For the last few years the computer I use most at home has been a Dell Chromebook 11. It’s great for browsing the web but not so great at being a developer machine. Although you can install Linux on it if you wish, that comes with an awful lot of baggage. To avoid using my desktop so much (it’s hard to lock myself away upstairs for hours with a family) I often find myself tryingto get new things running on the Chromebook that I can play around with from the sofa.

Previously it was the Dart VM and today it is Go. I actually tried Rust and it hasn’t worked out (yet) so Go was a fallback :D

Note: I’ve never written a line of Go in my life until about 30 minutes ago. This post might not be the best way of doing things and the instructions may become broken in future with Go or ChromeOS changes.

Setting up Go actually turned out to be pretty simple. Easier than Dart in fact!

When I did this for Dart, I ended up editing .bash_profile in vi (or using echo) and it was a bit of a mess. Subsequently I’ve installed Text and created a symlink at ~/Downloads/bash_profile to ~/.bash_profile so it can be edited in Text (ChromeOS file manager can only see files inside ~/Downloads and not hidden files, hence the missing dot).

Enable Developer Mode

Instructions on enabling developer mode can be found here. Every time you boot your device in this mode you will get a scary splash screen and have to press Ctrl+D to avoid resetting your device. WARNING: Enabling developer mode will delete all of your locally stored data (though since it’s a Chromebook, this is really only your Downloads folder).

Download and Extract Go

Download the Linux version of Go to your Downloads folder. I picked the 64 bit AMD version for my Dell Chromebook 11; some Chromebooks might require the 32 bit or ARM version.

Next, open a terminal window by pressing Ctrl+Alt+T then typing shell. Then extract Go somewhere suitable. I put it at ~/Coding/go/ (the archived already has everything inside a folder named go).

mkdir ~/Coding
tar -xzf ~/Downloads/go1.6.2.linux-amd64.tar.gz -C ~/Coding/

Set Execute Permissions for the File System

In order to execute anyting from this drive you’ll need to remount it as executable. You may have already done this if you’ve set other things up (such as the Dart VM). Without this, you’ll get Permission denied trying to execute anything.

echo "sudo mount -i -o remount,exec /home/chronos/user/" >> ~/.bash_profile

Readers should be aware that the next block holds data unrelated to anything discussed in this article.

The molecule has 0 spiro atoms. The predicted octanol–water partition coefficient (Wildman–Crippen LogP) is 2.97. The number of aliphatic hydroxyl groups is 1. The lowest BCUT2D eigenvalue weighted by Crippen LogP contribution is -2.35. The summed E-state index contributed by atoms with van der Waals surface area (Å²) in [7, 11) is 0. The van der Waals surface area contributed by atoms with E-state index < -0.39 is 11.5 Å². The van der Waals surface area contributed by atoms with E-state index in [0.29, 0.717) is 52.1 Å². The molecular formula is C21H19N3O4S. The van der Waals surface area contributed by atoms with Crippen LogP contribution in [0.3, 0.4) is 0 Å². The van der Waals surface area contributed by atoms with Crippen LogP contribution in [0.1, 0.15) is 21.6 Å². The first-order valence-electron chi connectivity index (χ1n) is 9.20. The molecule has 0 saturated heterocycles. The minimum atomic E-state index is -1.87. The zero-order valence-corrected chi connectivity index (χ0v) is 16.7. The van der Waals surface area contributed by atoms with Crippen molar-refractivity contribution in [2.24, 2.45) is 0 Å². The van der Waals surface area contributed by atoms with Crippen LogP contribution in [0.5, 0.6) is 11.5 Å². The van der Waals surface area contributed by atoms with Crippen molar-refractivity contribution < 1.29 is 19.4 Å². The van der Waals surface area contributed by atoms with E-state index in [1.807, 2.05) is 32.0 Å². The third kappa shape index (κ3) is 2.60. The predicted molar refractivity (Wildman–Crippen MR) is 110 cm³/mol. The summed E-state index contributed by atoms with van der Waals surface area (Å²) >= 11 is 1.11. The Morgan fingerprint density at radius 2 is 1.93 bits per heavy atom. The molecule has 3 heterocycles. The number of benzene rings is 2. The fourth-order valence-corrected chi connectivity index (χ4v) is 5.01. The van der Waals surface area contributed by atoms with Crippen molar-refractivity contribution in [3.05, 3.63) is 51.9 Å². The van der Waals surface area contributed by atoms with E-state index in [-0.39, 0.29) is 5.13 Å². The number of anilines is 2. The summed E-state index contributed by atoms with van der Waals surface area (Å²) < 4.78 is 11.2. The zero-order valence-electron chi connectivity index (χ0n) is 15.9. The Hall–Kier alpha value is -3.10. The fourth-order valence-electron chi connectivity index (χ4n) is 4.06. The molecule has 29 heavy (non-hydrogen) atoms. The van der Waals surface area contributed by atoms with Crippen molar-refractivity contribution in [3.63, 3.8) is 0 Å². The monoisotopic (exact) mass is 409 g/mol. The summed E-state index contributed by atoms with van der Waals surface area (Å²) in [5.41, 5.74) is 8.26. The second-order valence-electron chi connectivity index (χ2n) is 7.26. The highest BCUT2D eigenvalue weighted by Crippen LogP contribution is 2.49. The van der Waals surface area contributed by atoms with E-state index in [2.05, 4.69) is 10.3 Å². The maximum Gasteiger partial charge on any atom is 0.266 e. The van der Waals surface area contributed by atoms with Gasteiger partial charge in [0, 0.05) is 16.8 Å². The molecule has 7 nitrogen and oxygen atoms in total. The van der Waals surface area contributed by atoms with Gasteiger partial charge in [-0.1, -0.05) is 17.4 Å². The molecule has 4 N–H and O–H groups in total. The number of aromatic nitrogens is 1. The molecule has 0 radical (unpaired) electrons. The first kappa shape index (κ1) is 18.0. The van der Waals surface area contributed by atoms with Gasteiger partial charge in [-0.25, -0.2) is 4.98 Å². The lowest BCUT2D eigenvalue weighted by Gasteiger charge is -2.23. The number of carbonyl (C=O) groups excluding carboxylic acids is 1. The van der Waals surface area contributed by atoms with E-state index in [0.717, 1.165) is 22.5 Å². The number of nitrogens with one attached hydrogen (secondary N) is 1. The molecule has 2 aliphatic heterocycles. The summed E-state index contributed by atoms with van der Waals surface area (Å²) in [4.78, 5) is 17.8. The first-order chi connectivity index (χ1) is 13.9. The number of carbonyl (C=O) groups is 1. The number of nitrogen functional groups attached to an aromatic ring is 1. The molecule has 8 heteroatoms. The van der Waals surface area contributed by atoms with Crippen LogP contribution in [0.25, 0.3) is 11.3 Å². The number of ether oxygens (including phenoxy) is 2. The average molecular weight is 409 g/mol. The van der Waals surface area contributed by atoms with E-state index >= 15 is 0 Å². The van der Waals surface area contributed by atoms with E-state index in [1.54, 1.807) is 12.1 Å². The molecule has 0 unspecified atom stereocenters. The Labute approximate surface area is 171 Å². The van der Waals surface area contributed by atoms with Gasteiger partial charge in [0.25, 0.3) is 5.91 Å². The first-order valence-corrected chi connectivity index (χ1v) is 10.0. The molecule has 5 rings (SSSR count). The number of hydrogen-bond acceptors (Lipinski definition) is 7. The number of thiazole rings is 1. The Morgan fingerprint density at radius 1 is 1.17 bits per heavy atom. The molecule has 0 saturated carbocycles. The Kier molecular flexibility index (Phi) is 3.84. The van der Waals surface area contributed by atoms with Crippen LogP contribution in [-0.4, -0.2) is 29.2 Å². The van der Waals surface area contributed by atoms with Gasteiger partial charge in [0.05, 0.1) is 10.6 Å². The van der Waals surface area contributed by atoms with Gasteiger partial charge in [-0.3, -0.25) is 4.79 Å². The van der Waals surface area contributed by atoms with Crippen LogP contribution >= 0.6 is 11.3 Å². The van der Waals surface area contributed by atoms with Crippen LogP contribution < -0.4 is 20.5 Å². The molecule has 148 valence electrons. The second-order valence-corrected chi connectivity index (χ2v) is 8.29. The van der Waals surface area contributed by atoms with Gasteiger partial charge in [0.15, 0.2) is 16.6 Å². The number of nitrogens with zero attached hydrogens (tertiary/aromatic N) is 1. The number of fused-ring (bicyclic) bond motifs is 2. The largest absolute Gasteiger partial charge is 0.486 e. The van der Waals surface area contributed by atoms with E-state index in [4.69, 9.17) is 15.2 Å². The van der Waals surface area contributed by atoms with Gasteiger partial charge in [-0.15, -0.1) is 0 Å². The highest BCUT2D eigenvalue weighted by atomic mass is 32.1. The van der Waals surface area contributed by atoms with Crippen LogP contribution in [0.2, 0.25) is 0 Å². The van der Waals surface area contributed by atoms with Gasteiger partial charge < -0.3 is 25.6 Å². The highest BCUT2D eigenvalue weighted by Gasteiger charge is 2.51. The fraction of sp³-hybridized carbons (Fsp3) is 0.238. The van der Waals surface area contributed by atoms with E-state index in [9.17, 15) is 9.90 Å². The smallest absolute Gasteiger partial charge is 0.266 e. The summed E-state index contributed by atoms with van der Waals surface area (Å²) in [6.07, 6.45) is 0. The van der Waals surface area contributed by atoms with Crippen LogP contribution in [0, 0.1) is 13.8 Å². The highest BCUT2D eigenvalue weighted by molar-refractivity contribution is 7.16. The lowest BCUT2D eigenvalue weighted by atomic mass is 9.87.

Note: In order for go run to work you will also need to remount /tmp as executable. go run compiles into a temp folder then executes from there. There may be security implications in doing this!

echo "sudo mount -i -o remount,exec /tmp/" >> ~/.bash_profile

Set Environment Variables

The easiet way to do this is with Text and a symlink to ~/.bash_profile as mentioned before. Otherwise you can try using vi (or echo)!

export GOROOT=~/Coding/go # This is where you extracted Go
export GOPATH=~/Downloads/go # This is where you will keep your Go projects
PATH=$PATH:$GOROOT/bin:$GOPATH/bin # This adds both Go and your "installed" projects to PATH

Restart and Test

Type exit or close the terminal window then re-open with Ctrl+Alt+T and type shell. Type go version and you should see go version go1.6.2 linux/amd64 or similar.

Hello, World!

Now we have a working Go, we should build Hello World!

There seems to be a convention that you should name your packages after the repo you’ll be hosting them in. They’ll need to hang off $GOPATH/src, eg:

mkdir $GOPATH/src/{username}/hello -p

Next create a hello.go file in that directory using your favourite editor with a simple Hello World:

package main

import "fmt"

func main() {
	fmt.Printf("Hello, World!\n")

Now we want to build and execute it. If we use go install instead of go build it will copy the executable into $GOPATH/bin which we added to our PATH earlier. We can either pass the package path (relative to $GOPATH) to go install or change to the directory and omit it:

cd $GOPATH/src/{username}/hello
go install

If you chose to remount /tmp as executable then you can also use go run {file}:

cd $GOPATH/src/{username}/hello
go run hello.go

If you’ve done everything correctly, this will output Hello, World! :)

If you’re interested in a Chromebook; don’t forget to take a look at Chromebook Comparison Chart! :)